Clearer drafting of Article 7 might have avoided any dispute of this sort arising although, in fairness to the draftsman, the applicant’s argument in this case is one that has never previously been taken since Article 7 was introduced as part of the revised GPDO in 2015.
In the event, the court was persuaded by the applicant’s argument and therefore quashed the LPA’s decision on the basis that it was made without jurisdiction. The deemed grant of planning permission under Article 3(1) and Part 3, Class Q of the Second Schedule had taken place nearly three weeks earlier, on 10 January 2019.
I confess that I really don’t understand the basis of the judge’s decision in this case, especially bearing in mind the advice in Bennion on Statutory Interpretation, which states as a general rule at section 258 that: “Where a provision consists of several numbered paragraphs with the word “or” before the last paragraph only, that word is taken to be implied before the previous paragraphs after the first.” [so that in this case, Article 7 should be read as referring to “(a) or (b) or (c)”]. The judge nevertheless convinced himself that this was not determinative of the point at issue, preferring instead to interpret the judgment in Phillips v Price  1 Ch 181 as supporting the proposition that the precise statutory provision must be interpreted in its specific context.
I really don’t understand the reasoning which led the judge to conclude that the approach described in Bennion did not apply in this case, so that the applicant’s case succeeded. I am not in a position to assert that the judge was ‘wrong’, but it seems to me that if this case were to come before the Court of Appeal it could conceivably lead to a different result. I don’t know whether or not permission to appeal to the Court of Appeal has been sought or granted, but I would not be at all surprised if this case were to be taken further by the LPA.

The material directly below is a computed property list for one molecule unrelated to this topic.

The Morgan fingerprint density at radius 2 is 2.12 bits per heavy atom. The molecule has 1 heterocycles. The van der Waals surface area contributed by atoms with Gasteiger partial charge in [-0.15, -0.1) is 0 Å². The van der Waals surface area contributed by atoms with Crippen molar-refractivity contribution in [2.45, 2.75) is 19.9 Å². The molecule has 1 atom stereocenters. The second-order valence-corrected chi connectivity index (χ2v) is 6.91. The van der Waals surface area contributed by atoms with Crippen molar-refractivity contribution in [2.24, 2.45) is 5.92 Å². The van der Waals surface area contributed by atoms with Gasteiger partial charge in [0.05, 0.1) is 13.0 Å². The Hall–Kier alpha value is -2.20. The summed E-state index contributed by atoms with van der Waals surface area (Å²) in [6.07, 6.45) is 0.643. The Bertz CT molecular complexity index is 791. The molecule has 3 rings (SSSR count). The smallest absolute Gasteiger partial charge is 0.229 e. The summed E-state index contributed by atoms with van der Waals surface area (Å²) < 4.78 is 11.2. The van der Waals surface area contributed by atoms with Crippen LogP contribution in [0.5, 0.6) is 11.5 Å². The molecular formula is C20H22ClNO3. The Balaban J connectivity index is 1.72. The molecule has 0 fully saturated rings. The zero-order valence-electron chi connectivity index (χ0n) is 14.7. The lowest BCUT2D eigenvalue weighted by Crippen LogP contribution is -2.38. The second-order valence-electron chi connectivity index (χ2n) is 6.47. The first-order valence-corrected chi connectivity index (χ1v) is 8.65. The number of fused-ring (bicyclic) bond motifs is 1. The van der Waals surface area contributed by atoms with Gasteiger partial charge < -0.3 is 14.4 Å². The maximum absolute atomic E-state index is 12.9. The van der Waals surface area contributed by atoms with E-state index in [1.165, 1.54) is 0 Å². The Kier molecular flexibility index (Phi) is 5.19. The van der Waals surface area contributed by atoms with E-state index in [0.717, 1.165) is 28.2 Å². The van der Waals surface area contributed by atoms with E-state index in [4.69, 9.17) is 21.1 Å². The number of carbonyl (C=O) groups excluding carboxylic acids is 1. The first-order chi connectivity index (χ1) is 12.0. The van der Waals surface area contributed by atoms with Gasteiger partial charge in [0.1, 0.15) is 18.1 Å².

One point which the judge made at the end of his judgment is nevertheless worth emphasising. This judgment did not confirm that the applicant could proceed with his development, and the court specifically declined to make a declaration, because the planning permission granted by Article 3(1) and Class Q in Part 3 extends only to development that actually falls within the provisions of that Class. The LPA’s purported refusal was made on the ground that the developer had provided insufficient information to enable the authority to establish whether the proposed development complied with the conditions, limitations and restrictions specified as being applicable to the development in question. So, even though the LPA’s decision has been quashed, it remains an open question as to whether the proposed development can lawfully be carried out.
© MARTIN H GOODALL